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JILLIAN BOLGER wonders why we so rarely see the work of highly skilled pastry chefs credited by including their names on menus
Over many years as a food writer I’ve always been struck at how many of us rank our dessert as the highlight of a meal. It’s not always those of us with the sweetest teeth either. That sensational citron tart, that amazing crème brûlée, that luscious chocolate fondant: they’re often the thing we remember most about dining out.
Yet how many of know the name of a single pastry chef?
The reality is that while top class pastry chefs create incredible desserts every day very few of us have a notion whose jaw-dropping treats we are tucking into. And what about the pastry chefs whose exquisite bite-sized confections delight hundreds of guests at afternoon tea in luxury hotels each day? Does anyone know who they are and do we even care?
TV chef Gary O’Hanlon, of The Restaurant, always names his pastry chefs on the menu at VM Restaurant at Viewmount House, where he cooks, but this practice isn’t commonplace. Colleagues like restaurant critic Tom Doorley believe good pastry chefs are ‘unsung heroes’, while Katy McGuinness, restaurant critic at The Irish Independent shares my opinion that these ‘neglected’ chefs should be namechecked on menus.
But what do the pastry chefs think?
Katie McLoughlin, executive pastry chef at The Shelbourne Hotel, isn’t fussed about making a name for herself, but does admit that a little recognition might be nice.
She has been at The Shelbourne for ten years and manages a team of eight in the pastry section. The hotel is celebrated for its afternoon tea, something she and her team can take much credit for. “When we started out we were maybe doing 20 covers at afternoon tea in The Lord Mayor’s Lounge. Now, on a Saturday, we sell out and do a minimum of 140. Some Saturdays we’ll serve 170 people.”
The high numbers demonstrate our growing appreciation for the art of pastry, a view shared by Paul Kelly at the five-star Merrion Hotel, where the lavish Art Tea afternoon tea is a best selling experience. Best known as a judge on The Great Irish Bake Off, Wexford-born Paul agrees that pastry chefs are unsung heroes. “I would love to see the day when people go into a restaurant or hotel here because they know so-and-so is the pastry chef and they want to taste their signature tart or soufflé because they’ve heard so much about it.”
When Paul started out there was no such thing as a pastry chef in Ireland. “No one wanted to do it,” he recalls. “It was too technical. Weighing up was a hassle, equipment was a hassle and the knowledge behind it was a hassle. It was always someone who had no idea what they were doing put into the corner of a kitchen and expected to produce something nice.”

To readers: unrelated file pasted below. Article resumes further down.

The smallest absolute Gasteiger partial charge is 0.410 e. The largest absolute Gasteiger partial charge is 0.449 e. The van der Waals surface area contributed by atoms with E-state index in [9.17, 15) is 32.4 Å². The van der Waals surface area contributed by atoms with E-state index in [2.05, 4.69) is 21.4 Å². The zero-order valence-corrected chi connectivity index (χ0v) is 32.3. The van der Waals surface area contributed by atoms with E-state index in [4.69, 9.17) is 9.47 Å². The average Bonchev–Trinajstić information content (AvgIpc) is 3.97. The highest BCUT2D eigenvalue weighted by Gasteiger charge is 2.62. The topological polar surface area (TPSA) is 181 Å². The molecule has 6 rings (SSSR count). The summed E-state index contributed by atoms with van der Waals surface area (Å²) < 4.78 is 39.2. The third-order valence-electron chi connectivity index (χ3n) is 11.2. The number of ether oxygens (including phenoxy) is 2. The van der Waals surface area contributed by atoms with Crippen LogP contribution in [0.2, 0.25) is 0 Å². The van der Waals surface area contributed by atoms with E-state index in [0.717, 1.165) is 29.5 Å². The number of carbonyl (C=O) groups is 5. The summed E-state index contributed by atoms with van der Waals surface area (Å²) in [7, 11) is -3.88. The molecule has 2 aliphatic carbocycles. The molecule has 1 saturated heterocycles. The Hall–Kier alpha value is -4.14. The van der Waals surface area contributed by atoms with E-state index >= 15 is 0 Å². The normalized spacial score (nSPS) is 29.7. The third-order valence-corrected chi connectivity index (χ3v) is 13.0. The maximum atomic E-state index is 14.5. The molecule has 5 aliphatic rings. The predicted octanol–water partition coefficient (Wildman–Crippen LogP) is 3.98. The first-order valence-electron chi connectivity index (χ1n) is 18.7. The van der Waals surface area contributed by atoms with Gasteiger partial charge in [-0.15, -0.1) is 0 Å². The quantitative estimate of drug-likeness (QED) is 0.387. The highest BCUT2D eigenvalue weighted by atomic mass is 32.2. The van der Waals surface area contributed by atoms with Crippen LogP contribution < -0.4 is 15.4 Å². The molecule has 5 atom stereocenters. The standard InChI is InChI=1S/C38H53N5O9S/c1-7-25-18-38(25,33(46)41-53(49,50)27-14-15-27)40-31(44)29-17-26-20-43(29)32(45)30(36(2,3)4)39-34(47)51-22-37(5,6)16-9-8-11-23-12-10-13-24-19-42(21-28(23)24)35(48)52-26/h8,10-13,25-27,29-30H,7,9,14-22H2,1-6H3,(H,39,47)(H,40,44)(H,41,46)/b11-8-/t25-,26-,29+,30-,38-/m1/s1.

Paul found his calling by accident while working in the Park Hotel Kenmare. “For my fourth and final season I was asked if I’d come back as a pastry chef and I thought it would be nice to give it a go. It was probably one of the toughest transitions ever, from the hot kitchen to pastry where everything had to be weighed precisely and presentation was massively involved.”
In Europe a pastry chef is a seriously respected profession and Paul looks to the continent, especially France, for trends and inspiration. “They’re like gods out there! They go through a long period of training specific to pastry and nothing else. It’s tough getting to the top but you can really establish yourself over there and you’re so well respected, both by peers and the public.”
In Ireland we may have favourite bakeries and cafés but we’ve never really embraced the idea of an amazing patisserie and Paul Kelly is the closest thing we have to a celebrity pastry chef. We do, however, love our cakes, pastries and desserts.
Everywhere from Chapter One to Campagne, L’Ecrivain to Luna and OX to The Greenhouse you’ll find gifted pastry chefs, but will we ever get to the stage where we know their names? “I hope so,” admits Katie, who is keen to state how important her whole team is. “It is nice to get some recognition but I think pastry chefs are quieter by nature, always tucked away in the background working hard.”
Jillian Bolger is an award-winning editor and journalist specialising in food and travel writing. A member of the Irish Food Writers’ Guild and former editor of Food & Wine magazine (1999-2003,) she writes for The Irish Independent, Image, Food & Wine Magazine, Image Interiors and The Herald and is editor of Irish Brides magazine. She has worked with Georgina Campbell’s ireland-guide.com since 2008 years and is the Dublin Editor. Jillian has won several awards for her travel writing and holds an honours degree in the Arts. Her love of travel has seen her live in Australia, Sri Lanka, the USA and Germany. She lives in Dublin with her husband and three young children. Follow her on Twitter at @JillianBolger